Regular readers of this column will no doubt be aware that HTSA are affiliated with several national and continental supporters’ organisations.

Over the next month or so, we’ll be publishing a series of interviews with representatives from these groups.

This week, James Chisem spoke to Michael Brunskill from the Football Supporters’ Federation (FSF).

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Before we get stuck in, can you tell us a bit about the FSF?

The FSF represents football fans across England and Wales and we campaign on a whole host of issues.

I think the most important reason for having a group like the FSF is to help fans take a step back and look at the bigger picture - what issues affect us all above and beyond club rivalries?

That’s where we can help bring fans together to speak with one voice.

What issues and campaigns do the FSF focus on?

Our best-known campaigns in recent years have been around safe standing and ticket prices.

When I joined the FSF around 10 years ago no-one in football really wanted to hear about standing areas but thanks to our campaign work alongside the independent Safe Standing Roadshow that has really turned around.

Nowadays scores of clubs and the EFL back safe standing while there’s also a Premier League consultation. Celtic have a rail seat area and there’s no reason they shouldn’t be in England.

We also do a lot of work that often goes unnoticed and that shouldn’t be forgotten.

Amanda Jacks leads our casework which has supported hundreds of fans over the years in relation to policing and stewarding issues while Fans For Diversity - led by ex-pro Anwar Uddin - has done loads to engage fans from isolated communities.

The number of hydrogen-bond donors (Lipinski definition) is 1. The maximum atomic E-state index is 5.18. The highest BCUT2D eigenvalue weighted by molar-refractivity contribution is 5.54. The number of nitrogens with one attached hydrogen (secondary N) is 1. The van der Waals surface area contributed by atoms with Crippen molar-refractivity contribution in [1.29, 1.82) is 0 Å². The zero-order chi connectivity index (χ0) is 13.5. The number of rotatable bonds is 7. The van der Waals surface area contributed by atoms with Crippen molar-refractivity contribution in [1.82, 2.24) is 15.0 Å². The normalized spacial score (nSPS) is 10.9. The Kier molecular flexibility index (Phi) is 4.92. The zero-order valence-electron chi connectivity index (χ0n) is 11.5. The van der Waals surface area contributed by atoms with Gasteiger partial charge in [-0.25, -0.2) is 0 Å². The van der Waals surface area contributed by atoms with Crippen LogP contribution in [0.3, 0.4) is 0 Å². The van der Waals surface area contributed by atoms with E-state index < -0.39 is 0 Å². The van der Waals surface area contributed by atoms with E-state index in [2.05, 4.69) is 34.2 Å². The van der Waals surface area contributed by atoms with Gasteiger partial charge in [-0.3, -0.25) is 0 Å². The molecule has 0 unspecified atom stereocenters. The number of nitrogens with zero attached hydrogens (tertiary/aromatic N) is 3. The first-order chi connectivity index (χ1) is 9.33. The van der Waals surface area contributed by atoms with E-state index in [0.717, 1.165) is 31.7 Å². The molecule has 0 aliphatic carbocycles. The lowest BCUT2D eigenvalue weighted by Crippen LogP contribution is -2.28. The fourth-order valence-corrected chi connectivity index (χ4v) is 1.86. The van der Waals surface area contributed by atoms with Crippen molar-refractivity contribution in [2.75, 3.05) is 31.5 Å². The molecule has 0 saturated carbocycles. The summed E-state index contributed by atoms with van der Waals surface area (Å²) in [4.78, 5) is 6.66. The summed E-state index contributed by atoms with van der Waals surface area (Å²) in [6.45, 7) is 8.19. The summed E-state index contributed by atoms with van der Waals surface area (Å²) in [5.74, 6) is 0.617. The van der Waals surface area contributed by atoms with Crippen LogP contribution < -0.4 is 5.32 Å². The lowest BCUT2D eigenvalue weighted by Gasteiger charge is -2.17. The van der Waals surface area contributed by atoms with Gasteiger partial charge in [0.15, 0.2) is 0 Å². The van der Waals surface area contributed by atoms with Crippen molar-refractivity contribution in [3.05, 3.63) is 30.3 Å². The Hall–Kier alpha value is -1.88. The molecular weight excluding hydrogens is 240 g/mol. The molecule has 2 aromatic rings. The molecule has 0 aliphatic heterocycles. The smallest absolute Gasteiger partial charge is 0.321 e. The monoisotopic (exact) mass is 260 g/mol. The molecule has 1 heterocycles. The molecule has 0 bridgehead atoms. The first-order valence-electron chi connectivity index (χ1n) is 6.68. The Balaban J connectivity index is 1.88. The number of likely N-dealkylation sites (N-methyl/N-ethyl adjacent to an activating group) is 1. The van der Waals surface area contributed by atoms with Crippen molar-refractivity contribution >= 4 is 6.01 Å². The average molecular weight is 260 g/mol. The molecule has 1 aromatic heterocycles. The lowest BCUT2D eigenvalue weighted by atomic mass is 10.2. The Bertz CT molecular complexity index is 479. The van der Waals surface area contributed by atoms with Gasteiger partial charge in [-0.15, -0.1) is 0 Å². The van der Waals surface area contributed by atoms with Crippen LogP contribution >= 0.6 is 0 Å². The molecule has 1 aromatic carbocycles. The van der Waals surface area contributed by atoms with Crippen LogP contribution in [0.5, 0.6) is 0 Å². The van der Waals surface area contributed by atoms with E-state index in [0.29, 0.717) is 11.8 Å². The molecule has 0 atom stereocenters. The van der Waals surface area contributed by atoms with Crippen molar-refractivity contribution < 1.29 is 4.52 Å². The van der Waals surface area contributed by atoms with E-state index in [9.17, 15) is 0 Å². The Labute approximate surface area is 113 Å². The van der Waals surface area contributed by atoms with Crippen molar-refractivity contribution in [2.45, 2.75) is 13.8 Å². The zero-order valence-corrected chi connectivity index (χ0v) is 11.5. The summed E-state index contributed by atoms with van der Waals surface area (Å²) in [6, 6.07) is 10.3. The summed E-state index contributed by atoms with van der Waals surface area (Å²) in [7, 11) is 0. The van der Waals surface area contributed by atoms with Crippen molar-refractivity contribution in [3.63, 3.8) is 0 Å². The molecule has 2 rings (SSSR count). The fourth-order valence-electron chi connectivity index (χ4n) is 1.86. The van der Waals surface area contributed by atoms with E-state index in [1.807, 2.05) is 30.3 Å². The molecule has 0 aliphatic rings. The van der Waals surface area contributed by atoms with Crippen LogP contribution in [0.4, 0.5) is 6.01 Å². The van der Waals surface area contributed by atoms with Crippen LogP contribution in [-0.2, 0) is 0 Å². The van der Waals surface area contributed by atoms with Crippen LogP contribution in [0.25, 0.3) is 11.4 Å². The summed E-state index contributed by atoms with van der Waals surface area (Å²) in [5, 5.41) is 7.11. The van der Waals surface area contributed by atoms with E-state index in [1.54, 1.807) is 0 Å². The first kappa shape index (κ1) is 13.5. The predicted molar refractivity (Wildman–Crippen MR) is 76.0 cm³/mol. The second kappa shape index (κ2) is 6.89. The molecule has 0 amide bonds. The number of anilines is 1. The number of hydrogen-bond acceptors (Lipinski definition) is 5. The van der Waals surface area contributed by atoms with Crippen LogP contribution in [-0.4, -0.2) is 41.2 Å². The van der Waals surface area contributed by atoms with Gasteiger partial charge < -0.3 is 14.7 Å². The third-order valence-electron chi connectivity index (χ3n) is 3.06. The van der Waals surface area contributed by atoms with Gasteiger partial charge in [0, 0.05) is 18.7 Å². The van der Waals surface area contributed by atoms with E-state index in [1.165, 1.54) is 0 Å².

As well as encouraging BME and LGBT groups to games, Fans For Diversity also reaches out to OAP groups and even homeless fans.

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Town fans have already benefited from the FSF’s good work this season, thanks to the £30 cap on away tickets in the Premier League. How close are we to a £20 price cap?

Yes, when we started the Twenty’s Plenty campaign there was a long line of people lining up to tell us clubs would never cap tickets and we were wasting our time.

I’m pleased they were wrong and, while the £30 cap is higher than we would have liked, it has still saved fans a lot of money.

I think rather than a further reduction to that cap what’s more likely is clubs doing their own bespoke deals within it.

For instance, Southampton sponsors Virgin Media subsidise all away tickets at St Mary’s to £20, while Arsenal and Swansea City do deals for their own fans. Chelsea and Stoke City do subsidised transport.

We’d like to see clubs doing more of that - use the TV money to set up bespoke deals which work for their fan base.

What would you say is the FSF’s biggest achievement over the past decade or so?

I think the Twenty’s Plenty campaign - which has seen hundreds of matches made cheaper for away fans at PL and EFL level - and the resulting £30 price cap in the Premier League is the biggest single success as it’s saved fans across the UK millions of pounds.

We also successfully lobbied the FA to release 7,000 more tickets to match-going fans for the cup final which was great.

In time, tens of thousands of supporters will benefit without necessarily knowing the FSF helped make it happen.

How can people get involved with the FSF?

Individual fans can join the FSF for free via while many club-specific supporter groups - such as HTSA - choose to affiliate themselves to the FSF.

We have hundreds of affiliated and associated organisations from all levels of the game.

People get involved in all sorts of ways depending on their skill set and background - although I’d actually encourage people to get involved with their own local supporters group and take it from there.